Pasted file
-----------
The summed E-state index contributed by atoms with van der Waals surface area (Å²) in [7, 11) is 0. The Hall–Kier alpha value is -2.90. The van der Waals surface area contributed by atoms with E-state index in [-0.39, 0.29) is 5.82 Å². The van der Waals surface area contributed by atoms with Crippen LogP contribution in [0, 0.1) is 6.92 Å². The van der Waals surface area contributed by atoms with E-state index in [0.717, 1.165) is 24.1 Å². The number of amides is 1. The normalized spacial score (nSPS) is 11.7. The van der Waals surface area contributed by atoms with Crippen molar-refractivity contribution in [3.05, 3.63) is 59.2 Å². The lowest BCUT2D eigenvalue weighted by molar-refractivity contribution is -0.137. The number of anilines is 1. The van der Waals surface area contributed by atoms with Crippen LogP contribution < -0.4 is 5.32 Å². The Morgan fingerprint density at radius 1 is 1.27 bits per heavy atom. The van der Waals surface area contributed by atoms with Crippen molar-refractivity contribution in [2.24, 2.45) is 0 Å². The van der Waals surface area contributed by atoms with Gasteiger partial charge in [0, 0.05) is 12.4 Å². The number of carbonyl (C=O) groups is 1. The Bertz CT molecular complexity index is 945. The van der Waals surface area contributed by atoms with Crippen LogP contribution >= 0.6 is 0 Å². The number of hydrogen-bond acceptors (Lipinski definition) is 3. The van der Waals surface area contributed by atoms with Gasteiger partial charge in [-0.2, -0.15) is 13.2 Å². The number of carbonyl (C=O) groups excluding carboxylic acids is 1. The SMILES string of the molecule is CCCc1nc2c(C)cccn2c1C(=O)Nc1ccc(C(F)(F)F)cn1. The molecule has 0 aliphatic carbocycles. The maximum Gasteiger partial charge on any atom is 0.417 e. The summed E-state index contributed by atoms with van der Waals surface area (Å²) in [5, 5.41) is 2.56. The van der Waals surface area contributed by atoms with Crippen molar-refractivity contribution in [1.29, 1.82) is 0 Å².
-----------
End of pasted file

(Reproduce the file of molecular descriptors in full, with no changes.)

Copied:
The summed E-state index contributed by atoms with van der Waals surface area (Å²) in [7, 11) is 0. The Hall–Kier alpha value is -2.90. The van der Waals surface area contributed by atoms with E-state index in [-0.39, 0.29) is 5.82 Å². The van der Waals surface area contributed by atoms with Crippen LogP contribution in [0, 0.1) is 6.92 Å². The van der Waals surface area contributed by atoms with E-state index in [0.717, 1.165) is 24.1 Å². The number of amides is 1. The normalized spacial score (nSPS) is 11.7. The van der Waals surface area contributed by atoms with Crippen molar-refractivity contribution in [3.05, 3.63) is 59.2 Å². The lowest BCUT2D eigenvalue weighted by molar-refractivity contribution is -0.137. The number of anilines is 1. The van der Waals surface area contributed by atoms with Crippen LogP contribution < -0.4 is 5.32 Å². The Morgan fingerprint density at radius 1 is 1.27 bits per heavy atom. The van der Waals surface area contributed by atoms with Crippen molar-refractivity contribution in [2.24, 2.45) is 0 Å². The van der Waals surface area contributed by atoms with Gasteiger partial charge in [0, 0.05) is 12.4 Å². The number of carbonyl (C=O) groups is 1. The Bertz CT molecular complexity index is 945. The van der Waals surface area contributed by atoms with Crippen LogP contribution >= 0.6 is 0 Å². The number of hydrogen-bond acceptors (Lipinski definition) is 3. The van der Waals surface area contributed by atoms with Gasteiger partial charge in [-0.2, -0.15) is 13.2 Å². The number of carbonyl (C=O) groups excluding carboxylic acids is 1. The SMILES string of the molecule is CCCc1nc2c(C)cccn2c1C(=O)Nc1ccc(C(F)(F)F)cn1. The molecule has 0 aliphatic carbocycles. The maximum Gasteiger partial charge on any atom is 0.417 e. The summed E-state index contributed by atoms with van der Waals surface area (Å²) in [5, 5.41) is 2.56. The van der Waals surface area contributed by atoms with Crippen molar-refractivity contribution in [1.29, 1.82) is 0 Å².